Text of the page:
In a Poynter. article, “Why we need a better conversation about the future of journalism education” (April 15, 2013) author Tom Rosenstiel discussed what is vital for today’s journalism programs, but also how positive changes, and “experiments” to develop more effective journalism curriculum have already begun.
Rosenstiel also talked about Michael Wolff’s attack on Columbia and The New York Times’ David Carr’s response.
For USA TODAY, Wolff stated that Columbia’s Graduate School of Journalism was behind the times and an “intellectual failure”. Journalist David Carr stood up for Columbia, but in doing so, inadvertently made some comments that didn’t paint journalism students and educators in the most positive light. Carr stated that, “Journalism education is something of a confidence game,” and “many journalism programs … are escalators to nowhere.”
Whether or not you think pursuing a journalism degree is a good idea, one thing is for certain: journalism education has to evolve. With the ever-changing digital publication world taking over, an education in journalism should reflect this evolution.
In his article, Rosenstiel, who just happens to be the Executive Director of the American Press Institute, shared “four essential components” on how journalism education should change or modernize. Here’s our take-away from this established journalist’s very pertinent advice.
— Tom Rosenstiel (@tbr1) September 27, 2014
1. Training in modern technical skills.
Now that journalists are required to know more than how to write good articles, their education should reflect this. Web development, graphic design, photography, social media, and using any number of software programs should all be part of a good journalism education. If journalists are going to be expected to be immersed in the digital world upon hire, their education should prepare them for this.
Technical and multimedia training can also encourage aspiring journalists to report stories in innovative ways, said Rosenstiel. He added, addressing the reality that technology is continuously developing, “The key is to teach students enough [so] they can master these tools themselves on their own as the tools change.”
Rosenstiel stated that now more than ever is the importance of “responsible journalism.”Courses that make “journalists better,” like those related to history, ethics, democracy and community, should not fall by the wayside; they should also reflect the changing news and media landscapes.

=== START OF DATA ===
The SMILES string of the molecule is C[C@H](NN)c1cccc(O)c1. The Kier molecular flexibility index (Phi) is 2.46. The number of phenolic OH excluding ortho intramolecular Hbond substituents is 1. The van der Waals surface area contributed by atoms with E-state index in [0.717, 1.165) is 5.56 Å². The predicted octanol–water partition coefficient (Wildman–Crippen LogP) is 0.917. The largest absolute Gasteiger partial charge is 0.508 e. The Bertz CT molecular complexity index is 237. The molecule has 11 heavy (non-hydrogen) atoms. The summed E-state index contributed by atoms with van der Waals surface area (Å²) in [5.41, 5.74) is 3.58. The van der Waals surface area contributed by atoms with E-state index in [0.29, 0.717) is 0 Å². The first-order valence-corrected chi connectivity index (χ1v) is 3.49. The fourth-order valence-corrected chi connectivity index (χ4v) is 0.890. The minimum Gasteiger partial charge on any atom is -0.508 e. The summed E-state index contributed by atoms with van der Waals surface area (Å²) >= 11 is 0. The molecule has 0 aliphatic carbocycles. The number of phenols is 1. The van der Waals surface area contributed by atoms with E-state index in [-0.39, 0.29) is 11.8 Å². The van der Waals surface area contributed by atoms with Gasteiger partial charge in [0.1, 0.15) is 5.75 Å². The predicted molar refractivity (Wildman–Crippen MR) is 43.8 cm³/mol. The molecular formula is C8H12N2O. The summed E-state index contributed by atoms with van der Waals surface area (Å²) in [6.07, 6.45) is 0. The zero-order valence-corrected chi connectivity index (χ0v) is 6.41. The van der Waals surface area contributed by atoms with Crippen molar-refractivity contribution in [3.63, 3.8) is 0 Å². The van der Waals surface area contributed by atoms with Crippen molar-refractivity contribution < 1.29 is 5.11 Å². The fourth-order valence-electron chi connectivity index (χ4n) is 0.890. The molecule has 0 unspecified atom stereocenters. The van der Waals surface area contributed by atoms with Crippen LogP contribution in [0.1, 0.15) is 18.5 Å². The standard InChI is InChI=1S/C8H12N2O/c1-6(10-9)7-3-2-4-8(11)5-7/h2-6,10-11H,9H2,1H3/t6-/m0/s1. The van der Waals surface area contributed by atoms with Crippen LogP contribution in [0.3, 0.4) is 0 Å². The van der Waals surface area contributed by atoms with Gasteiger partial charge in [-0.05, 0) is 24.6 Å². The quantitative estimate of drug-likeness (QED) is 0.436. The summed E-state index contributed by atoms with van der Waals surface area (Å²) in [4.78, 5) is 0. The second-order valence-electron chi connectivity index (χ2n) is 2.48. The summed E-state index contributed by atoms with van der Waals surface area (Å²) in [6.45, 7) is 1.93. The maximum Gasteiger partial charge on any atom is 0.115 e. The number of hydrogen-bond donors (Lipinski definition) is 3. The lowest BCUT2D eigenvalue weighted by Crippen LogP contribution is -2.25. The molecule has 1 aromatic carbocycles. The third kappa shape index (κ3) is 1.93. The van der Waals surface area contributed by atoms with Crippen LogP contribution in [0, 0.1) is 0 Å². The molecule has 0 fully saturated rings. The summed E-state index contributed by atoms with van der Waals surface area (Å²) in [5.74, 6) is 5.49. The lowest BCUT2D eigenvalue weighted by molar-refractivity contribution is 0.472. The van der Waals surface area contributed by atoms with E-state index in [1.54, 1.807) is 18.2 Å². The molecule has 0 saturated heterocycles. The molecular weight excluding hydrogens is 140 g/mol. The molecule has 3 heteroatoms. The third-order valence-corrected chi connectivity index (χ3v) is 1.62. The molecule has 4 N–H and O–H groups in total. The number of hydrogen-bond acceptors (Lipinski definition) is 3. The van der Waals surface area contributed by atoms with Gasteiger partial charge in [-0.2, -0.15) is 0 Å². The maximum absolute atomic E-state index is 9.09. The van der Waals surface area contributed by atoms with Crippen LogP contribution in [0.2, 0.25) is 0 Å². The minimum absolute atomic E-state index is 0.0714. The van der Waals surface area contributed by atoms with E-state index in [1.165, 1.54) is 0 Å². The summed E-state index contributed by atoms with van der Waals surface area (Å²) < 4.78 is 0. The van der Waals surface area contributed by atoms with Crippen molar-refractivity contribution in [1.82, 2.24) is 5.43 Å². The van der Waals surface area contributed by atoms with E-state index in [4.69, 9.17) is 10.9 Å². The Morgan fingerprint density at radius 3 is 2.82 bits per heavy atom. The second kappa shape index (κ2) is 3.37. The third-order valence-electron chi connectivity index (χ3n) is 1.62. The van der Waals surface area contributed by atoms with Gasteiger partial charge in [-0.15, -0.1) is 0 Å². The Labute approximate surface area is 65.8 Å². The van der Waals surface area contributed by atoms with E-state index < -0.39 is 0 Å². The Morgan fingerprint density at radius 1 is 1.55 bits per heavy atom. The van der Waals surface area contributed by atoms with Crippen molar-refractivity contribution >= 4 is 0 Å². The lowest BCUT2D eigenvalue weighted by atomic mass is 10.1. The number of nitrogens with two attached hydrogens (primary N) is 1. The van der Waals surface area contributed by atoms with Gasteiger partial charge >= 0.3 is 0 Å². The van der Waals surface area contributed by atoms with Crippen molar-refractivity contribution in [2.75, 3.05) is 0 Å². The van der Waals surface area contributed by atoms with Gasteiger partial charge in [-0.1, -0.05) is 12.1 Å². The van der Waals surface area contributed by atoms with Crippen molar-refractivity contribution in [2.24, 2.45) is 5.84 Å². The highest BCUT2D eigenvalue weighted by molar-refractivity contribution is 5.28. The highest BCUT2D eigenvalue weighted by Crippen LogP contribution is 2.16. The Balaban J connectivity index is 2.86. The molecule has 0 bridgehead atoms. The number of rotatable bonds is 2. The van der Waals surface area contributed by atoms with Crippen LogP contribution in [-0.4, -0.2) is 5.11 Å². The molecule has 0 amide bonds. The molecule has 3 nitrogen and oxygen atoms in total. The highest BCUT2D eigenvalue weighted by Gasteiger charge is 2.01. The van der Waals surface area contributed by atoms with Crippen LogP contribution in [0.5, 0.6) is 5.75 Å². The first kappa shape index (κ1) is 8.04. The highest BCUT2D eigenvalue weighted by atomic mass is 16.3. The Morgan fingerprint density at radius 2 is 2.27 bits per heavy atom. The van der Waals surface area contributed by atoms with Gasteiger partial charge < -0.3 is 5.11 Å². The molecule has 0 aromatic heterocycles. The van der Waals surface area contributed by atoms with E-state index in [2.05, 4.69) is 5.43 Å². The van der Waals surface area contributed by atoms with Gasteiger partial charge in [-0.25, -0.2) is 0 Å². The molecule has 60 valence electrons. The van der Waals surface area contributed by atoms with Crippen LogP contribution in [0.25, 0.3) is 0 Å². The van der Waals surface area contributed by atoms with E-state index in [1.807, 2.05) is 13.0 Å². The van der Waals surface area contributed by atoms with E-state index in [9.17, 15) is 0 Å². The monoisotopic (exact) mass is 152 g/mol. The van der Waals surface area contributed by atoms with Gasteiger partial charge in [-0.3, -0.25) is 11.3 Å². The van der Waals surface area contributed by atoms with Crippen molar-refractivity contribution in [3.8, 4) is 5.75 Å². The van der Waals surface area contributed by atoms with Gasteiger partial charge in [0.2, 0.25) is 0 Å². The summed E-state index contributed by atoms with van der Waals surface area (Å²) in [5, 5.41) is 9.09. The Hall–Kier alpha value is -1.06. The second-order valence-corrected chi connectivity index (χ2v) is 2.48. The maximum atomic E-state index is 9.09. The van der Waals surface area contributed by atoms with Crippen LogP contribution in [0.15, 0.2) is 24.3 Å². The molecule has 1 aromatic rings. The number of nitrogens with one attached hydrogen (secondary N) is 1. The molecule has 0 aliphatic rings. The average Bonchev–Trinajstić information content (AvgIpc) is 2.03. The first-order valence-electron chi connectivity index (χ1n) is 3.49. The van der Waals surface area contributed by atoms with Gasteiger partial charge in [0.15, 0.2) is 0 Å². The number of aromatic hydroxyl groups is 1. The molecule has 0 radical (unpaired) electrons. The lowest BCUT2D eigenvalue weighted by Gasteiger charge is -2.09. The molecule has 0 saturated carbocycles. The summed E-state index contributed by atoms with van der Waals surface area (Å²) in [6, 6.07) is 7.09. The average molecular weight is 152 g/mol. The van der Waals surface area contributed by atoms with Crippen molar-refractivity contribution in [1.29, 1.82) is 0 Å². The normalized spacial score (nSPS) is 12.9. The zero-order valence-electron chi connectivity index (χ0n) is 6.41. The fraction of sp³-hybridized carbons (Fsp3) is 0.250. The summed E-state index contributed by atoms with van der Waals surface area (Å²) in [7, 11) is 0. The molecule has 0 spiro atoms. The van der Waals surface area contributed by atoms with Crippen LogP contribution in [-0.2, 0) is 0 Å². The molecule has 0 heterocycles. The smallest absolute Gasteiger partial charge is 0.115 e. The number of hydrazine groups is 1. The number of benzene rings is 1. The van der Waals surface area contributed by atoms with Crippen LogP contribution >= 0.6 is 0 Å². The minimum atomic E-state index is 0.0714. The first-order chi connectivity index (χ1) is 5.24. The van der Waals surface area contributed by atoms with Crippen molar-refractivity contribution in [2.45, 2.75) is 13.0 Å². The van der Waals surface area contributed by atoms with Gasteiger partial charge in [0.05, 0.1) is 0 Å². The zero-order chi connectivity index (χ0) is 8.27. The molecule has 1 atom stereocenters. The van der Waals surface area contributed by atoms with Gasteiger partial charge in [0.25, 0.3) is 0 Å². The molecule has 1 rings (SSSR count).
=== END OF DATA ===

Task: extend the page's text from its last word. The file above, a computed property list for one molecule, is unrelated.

3. The business side of journalism.
With many journalists now having to wear more hats, knowing the business is even more crucial today, from whether a journalist is freelancing (and for all intents and purposes running their own business) to whether they have to be conscious of readership and metrics as they craft their work . Knowing your audience, understanding advertising, and a general knowledge of the business end of journalism should be a staple in modern journalism education.
DID YOU KNOW?
– William Zinsser is a successful journalist, professor, writer and author of many books, including On Writing Well, what is known as the “definitive guide” to non-fiction writing.
– In 2012, when he was 89 years old, Zinsser won a National Magazine Award for a piece he wrote for The American Scholar. Do you know what the award category was? Digital Media!
– David Cutler’s Edutopia article, “Teaching Journalism in the 21st Century: A Conversation with William Zinsser”, highlights how the journalism veteran has successfully adapted to the online world, but how he continues to emphasize the importance of age-old journalism fundamentals.
4. Making journalism an “ intellectual discipline of verification.”
Rosenstiel advocates for a more scientific, empirical or “evidence and inference” approach to journalism. While independent analysis has always been the mainframe of good journalism, thinking of it as a more scientific type of discipline will help to elevate journalism to even higher levels of excellence.
“At its best, journalistic inquiry is a rigorous, numerically literate, skeptical and independent way of thinking, in the same way we describe law, engineering and medicine as teaching a way of thinking,” stated Rosenstiel. He added that designing a more “intellectual” journalism curriculum also means it being more interdisciplinary, delving into other university departments, from sociology to computer science.
So that students receive the best and most beneficial education for their prospective journalism careers or related paths, J-schools need to continuously adapt. Rosenstiel’s four recommendations make an excellent jumping-off point for educators to come together and recreate, and modernize journalism curriculum. Hopefully educators and students alike take note, and begin to make the changes necessary to continue to cultivate excellent journalists.